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A Cop’s Best Friend Dies in Line of Duty

TIMES STAFF WRITER

Hawthorne Police Officer Dave Harris wept over the death of his partner Tuesday.

Harris is a dog handler in one of Hawthorne’s four canine units, and his German shepherd Urko was run over by a car driven by a robbery suspect fleeing police Tuesday night.

The car, traveling about 60 m.p.h., struck the dog at the intersection of 130th Street and Hawthorne Boulevard, went out of control and crashed, authorities said Wednesday.

The dog’s back was broken and he died a short time later at Coast Animal Hospital in Hermosa Beach, police said. The suspect was not seriously injured and was arrested at the scene.

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Harris also was uninjured, but distraught.

“He was much more than just a pet,” Harris said Wednesday. “He’s your partner, he’s a friend, and you couldn’t ask for anything more.”

Urko’s death in the line of duty came on the same day the department held a memorial service for another one of its dogs, which died recently of cancer.

In the ceremony on the front lawn of the police station on 126th Street, about 100 mourners gathered to honor Iox, who had been with the department for more than seven years and had been retired in September because of his illness. About 20 canine handlers from police departments as far away as San Bernardino, along with their four-legged partners, lined the street that had been blocked off to traffic. Iox’s handler, Officer Chet Wojciechowski, delivered a simple eulogy for a dog that understood only commands uttered in German.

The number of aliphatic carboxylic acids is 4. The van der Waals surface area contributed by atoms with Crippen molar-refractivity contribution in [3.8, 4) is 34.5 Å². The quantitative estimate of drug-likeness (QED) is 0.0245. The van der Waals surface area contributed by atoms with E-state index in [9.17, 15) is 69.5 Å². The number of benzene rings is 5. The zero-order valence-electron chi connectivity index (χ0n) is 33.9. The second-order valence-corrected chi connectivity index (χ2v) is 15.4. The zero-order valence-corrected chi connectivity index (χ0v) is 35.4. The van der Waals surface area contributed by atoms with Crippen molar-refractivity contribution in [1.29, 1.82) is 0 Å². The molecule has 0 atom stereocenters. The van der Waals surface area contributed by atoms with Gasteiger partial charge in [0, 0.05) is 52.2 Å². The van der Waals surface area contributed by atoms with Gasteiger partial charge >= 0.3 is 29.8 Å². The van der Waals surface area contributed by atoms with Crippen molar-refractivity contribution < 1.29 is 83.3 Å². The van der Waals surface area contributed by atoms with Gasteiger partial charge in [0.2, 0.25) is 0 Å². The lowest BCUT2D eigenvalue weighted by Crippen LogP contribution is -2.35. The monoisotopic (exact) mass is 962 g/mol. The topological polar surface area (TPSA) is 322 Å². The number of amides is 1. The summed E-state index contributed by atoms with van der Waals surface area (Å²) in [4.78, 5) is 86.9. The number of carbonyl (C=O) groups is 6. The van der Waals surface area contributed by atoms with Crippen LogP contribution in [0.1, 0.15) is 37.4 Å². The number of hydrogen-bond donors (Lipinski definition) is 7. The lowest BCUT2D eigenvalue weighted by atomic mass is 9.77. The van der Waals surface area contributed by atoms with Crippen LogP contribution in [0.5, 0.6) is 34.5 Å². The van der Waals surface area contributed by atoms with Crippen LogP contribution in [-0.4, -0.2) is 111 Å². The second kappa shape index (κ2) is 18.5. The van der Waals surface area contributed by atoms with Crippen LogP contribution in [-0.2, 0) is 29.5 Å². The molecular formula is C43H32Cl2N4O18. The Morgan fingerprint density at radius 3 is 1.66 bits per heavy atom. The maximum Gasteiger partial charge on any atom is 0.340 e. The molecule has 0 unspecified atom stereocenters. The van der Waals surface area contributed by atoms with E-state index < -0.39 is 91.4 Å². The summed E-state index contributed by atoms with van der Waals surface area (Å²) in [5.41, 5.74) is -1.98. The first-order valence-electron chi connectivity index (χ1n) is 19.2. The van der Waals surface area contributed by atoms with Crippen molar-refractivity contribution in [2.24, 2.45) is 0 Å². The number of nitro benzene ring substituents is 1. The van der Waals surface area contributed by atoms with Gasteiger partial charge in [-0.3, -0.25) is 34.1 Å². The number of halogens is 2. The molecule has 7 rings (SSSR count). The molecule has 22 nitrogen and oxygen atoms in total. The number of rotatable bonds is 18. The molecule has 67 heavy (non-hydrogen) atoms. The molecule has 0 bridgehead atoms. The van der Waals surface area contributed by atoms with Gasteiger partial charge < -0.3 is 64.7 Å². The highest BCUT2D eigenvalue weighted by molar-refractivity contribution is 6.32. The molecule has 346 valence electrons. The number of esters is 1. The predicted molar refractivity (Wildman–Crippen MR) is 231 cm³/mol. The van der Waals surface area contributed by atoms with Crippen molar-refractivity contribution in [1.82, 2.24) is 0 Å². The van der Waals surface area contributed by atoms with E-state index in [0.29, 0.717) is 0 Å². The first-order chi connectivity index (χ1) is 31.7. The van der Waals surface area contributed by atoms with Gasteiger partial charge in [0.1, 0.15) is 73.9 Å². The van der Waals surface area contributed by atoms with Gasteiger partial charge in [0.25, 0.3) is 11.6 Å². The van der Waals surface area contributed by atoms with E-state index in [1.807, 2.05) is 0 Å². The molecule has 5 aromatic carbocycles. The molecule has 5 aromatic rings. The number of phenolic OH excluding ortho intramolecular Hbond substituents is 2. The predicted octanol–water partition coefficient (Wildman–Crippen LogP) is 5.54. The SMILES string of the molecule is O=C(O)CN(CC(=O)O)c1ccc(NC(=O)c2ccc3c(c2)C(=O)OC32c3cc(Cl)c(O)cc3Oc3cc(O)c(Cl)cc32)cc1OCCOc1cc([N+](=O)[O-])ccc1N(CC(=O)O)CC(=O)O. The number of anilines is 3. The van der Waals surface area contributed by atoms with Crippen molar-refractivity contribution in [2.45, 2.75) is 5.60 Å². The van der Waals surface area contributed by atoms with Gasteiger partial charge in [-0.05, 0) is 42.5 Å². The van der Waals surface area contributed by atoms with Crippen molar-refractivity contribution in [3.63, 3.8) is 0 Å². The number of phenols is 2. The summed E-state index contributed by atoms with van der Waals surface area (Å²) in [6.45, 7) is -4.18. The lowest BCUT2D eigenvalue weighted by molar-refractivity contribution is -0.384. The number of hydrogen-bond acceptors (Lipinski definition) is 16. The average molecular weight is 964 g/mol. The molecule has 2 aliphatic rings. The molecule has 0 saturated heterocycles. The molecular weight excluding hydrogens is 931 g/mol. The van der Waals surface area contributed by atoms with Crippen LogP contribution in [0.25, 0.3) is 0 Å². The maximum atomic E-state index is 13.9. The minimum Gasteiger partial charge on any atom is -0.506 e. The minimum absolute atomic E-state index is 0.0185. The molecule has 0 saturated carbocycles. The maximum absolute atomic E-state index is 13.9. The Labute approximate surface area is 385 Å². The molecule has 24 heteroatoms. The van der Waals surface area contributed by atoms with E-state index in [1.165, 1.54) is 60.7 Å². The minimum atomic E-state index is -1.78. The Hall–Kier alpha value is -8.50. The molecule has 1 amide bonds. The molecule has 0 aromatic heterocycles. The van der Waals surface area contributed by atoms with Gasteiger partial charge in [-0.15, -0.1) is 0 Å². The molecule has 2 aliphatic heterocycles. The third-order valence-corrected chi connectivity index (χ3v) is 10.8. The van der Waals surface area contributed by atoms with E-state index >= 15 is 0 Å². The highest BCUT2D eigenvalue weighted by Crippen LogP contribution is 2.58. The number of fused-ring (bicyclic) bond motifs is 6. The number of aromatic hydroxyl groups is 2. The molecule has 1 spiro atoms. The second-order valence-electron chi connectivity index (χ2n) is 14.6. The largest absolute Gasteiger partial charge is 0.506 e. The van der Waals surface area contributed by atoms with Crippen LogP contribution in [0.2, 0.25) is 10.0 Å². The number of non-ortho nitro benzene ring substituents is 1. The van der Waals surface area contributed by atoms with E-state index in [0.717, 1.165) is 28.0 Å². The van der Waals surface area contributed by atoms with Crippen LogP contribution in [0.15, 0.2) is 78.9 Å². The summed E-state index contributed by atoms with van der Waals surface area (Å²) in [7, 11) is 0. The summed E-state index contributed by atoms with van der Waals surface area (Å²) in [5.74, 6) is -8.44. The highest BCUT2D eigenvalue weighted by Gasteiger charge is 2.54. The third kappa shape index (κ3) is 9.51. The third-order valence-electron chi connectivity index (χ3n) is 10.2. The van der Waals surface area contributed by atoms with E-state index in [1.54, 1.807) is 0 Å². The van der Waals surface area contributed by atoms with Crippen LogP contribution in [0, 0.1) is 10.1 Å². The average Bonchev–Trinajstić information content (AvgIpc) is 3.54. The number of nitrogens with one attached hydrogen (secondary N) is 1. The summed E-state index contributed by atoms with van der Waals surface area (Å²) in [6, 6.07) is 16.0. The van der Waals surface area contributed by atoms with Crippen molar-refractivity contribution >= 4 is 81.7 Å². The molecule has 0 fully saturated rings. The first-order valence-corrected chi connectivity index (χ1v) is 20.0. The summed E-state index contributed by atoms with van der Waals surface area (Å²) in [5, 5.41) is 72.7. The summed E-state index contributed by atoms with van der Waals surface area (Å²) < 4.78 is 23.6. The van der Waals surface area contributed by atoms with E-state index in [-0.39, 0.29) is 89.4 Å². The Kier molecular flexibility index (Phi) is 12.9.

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A similar ceremony is planned for Urko next Wednesday.

“Dave . . . needs lots of support right now,” Sgt. Rick Shindle, head of the Hawthorne canine unit, said of Harris. “That’s what’s nice about canine handlers from the other cities being here. They support each other. They know what it’s like to lose a partner like that.”

Officers say the use of dogs in many departments has added a new element of camaraderie to a job in which officers must have confidence in the strength and ability of a partner.

Harris, 33, a nine-year veteran of the department, said Urko died trying to protect him.

The incident that took the dog’s life began in Lakewood, when a 20-year-old suspect allegedly stole a car from a motorist at a gas station at gunpoint. The suspect led police on a chase through several cities.

Harris and Urko, responding to a call for backup units, went to 130th Street and Hawthorne Boulevard.

“Me and another guy and our partners blocked the streets with our cars,” Harris said. “I saw the suspect coming at us real fast, and I saw that he wasn’t going to stop. So I went back to my car to get my dog out of the way.”

When he opened his car door, Urko leaped out, he said.

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“He was all keyed up,” Harris said. “He jumped out of the car looking for a bad guy, and when he realized there was no bad guy out there, he turned around to come back to me. And that’s when he got hit.”

Harris said he was about 10 feet away from Urko when he was struck.

“I ran over to my dog, and he just kind of looked up at me,” Harris said, his voice breaking. “I went and got a blanket . . . and one of my partners took us to a 24-hour emergency clinic.

“On the way there, he just kind of picked up his head and looked at me like he was saying goodby, and then he just flopped down.”

In the meantime, the police chase continued for another 10 blocks before the suspect lost control of the vehicle and it overturned, colliding with another car, police said. The second motorist was not injured, police said.

Richard Garcia was booked on suspicion of robbery and causing injury or death to a police dog, a felony.


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